Autism — many of us have heard of it but may not know whether it is being fully recognized in government policy. There are 700,000 people living in the UK that are on the autistic spectrum and statistics show that autistic young people are less likely to be employed, be in training or attend higher education.
The facts show that 17 per cent of young people aged nineteen with a disability reported that they were ‘fairly’ or ‘very’ dissatisfied with their life thus far. In comparison, 7 per cent of young people that don’t have a disability feel this way. It is therefore clear that not enough is being done for these individuals even though they wish to contribute in society like anyone else.
As a volunteer for the National Autistic Society charity, I have been trying to educate myself to get a better understanding of how autism has an effect on people and their families. And this is why I attended the Autism Show on June 17, a yearly event aimed at professionals, families or anyone else that wants to know more.
Ambitious About Autism
One particular talk I thought would be helpful to attend was ‘Employment Barriers’, presented by the charity Ambitious About Autism. Their primary aim is to ‘make the ordinary’ possible by providing facilitating work experience placements for young people living with autism — as current statistics show as little as 15 per cent of young people are in paid employment, and only 19 per cent of them felt that they ever had any proper careers advice. This often leaves those struggling prone to depression or other mental health illnesses, so it is questionable as to why the government isn’t doing more to address the crux of the problem, especially given that £32 billion a year is already spent as a result of the inadequate support sufferers of autism receive.
Ambitious About Autism partners with companies and institutions such as Talk Talk, Santander, Deutsche Bank, UCL and the Association of Colleges. Gaining work experience at such places can help autistic young people break through the barriers, such as having to pass assessment tests during the interviewing process. The organisation has the overarching aim of having their model replicated in all workplaces, and runs two schools and a college where they equip young people with theoretical and practical skills through the use of a specialist curriculum — including sensory learning. It is not surprising that the organisation has had a number of success stories, including a student who now sells his own artwork and another who has benefited from the use of technology for speech and language needs.
To date, many consultation papers have been published around how to better support individuals with learning needs. ‘The Support and Aspiration: A new approach to special educational needs and disability’ (2011) included various policy approaches, such as equipping parents with personal budgets to support the needs of their child. This paper was followed by ‘No Voice Unheard, No Right Ignored’, which articulated how the Mental Health Act should include autistic people and a regulation to ensure community support is provided to these individuals.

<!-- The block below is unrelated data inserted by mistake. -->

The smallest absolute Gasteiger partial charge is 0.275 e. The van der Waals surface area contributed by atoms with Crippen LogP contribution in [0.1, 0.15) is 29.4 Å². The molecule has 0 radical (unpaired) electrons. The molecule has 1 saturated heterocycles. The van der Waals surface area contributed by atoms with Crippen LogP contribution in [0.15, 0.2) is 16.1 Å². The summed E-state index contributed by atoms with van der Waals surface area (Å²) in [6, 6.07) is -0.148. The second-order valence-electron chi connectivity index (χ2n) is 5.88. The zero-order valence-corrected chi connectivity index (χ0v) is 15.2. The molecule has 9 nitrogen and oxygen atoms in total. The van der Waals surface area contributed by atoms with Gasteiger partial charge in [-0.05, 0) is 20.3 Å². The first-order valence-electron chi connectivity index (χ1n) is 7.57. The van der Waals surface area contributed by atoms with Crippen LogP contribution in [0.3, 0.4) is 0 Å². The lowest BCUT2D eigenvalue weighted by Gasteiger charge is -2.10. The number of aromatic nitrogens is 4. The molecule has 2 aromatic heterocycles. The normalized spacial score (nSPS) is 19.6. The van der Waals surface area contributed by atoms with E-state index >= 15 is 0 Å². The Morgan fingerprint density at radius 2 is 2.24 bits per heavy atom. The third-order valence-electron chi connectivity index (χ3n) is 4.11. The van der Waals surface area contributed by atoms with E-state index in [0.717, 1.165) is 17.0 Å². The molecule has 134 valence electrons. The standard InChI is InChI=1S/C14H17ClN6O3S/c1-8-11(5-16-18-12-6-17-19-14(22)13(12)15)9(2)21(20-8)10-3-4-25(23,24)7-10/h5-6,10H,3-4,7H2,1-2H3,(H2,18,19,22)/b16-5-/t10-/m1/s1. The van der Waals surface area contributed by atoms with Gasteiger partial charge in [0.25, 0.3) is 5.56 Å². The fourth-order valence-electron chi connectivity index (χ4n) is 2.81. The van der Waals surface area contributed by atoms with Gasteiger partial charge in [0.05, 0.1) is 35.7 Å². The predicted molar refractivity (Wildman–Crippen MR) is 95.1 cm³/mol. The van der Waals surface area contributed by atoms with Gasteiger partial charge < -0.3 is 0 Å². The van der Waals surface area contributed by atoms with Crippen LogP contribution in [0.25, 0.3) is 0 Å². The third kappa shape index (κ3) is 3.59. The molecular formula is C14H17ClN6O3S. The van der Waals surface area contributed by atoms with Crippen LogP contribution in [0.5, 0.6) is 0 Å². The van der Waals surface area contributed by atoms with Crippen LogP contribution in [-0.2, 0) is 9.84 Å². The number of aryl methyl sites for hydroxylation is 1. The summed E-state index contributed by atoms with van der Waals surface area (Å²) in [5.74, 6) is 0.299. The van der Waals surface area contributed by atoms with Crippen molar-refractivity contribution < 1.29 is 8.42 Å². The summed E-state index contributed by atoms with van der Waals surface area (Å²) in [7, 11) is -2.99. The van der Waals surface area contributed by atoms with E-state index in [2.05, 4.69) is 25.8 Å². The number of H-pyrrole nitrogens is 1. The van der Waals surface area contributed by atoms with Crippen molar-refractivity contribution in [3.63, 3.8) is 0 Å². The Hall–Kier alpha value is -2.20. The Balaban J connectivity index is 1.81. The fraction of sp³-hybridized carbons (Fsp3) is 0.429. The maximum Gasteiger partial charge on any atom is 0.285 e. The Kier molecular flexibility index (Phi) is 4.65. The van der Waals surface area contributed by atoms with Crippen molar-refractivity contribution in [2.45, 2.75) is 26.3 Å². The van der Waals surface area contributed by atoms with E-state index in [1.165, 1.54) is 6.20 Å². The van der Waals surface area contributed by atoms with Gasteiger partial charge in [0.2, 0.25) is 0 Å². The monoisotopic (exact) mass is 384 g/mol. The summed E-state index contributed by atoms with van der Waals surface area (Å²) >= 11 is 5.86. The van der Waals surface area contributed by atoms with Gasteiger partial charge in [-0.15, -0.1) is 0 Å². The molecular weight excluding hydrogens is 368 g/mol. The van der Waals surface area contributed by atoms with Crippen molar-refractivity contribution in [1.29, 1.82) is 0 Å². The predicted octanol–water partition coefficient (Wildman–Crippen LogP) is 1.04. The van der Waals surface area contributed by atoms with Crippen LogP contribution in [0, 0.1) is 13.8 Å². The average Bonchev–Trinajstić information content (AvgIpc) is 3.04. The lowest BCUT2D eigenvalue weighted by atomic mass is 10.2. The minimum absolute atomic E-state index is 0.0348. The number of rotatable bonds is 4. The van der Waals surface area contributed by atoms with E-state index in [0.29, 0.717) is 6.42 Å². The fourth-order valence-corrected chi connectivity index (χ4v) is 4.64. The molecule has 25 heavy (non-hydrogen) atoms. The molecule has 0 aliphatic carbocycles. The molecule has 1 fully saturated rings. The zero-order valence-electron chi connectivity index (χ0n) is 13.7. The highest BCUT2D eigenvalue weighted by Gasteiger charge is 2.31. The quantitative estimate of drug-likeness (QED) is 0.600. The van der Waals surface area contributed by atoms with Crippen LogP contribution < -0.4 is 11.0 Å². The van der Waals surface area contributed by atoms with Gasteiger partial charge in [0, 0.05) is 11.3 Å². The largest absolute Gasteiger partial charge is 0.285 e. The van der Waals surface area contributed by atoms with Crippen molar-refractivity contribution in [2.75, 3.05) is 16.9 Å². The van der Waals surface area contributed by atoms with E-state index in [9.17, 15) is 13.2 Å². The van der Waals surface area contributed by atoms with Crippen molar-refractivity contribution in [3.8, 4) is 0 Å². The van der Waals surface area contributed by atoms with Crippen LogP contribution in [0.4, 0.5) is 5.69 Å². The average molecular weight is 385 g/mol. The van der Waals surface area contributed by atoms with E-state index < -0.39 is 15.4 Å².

To further my research into this topic, I decided to conduct a few short interviews with people directly working with young autistic individuals to explore how these government policies have worked practically. The following comments are from teachers at specialist schools (all comments are anonymous).
Headteacher who created a varied curriculum for his student:
‘Even though the EHC (education, health and care plan) had brought together all the agencies, the trouble is that some local authorities now do not have the funds to support it so parents begin to have battles with them‘
‘Those with Asperger’s Syndrome find it really hard. People need to also realize that boys and girls will have different behaviours too when it comes to Asperger’s Syndrome‘.
I then asked her whether governmental policies have affected services for young people on the autistic spectrum. She stated:
‘the recession had definitely caused families with autistic family members to break down due to financial difficulties‘.
I questioned the teacher on the support available:
‘Students have support but with diminishing schools. And even though new technologies are available, they don’t work for some and when they do, children and young people can become over-reliant on them‘.
Through my experience at this event and by spending time with practitioners, it became clear to me that young autistic individuals may not be supported enough within the education system. Despite the introduction of governmental policies in this area, there is still some way to go before we can ensure that every young person who requires specialist support is not left behind.
If you want to see the talent that autistic people have despite their issues, then ‘We Got Wood for Autism’ is a show where autistic comedians make us laugh! Here is their Facebook link for more information — https://www.facebook.com/events/1893816994169554/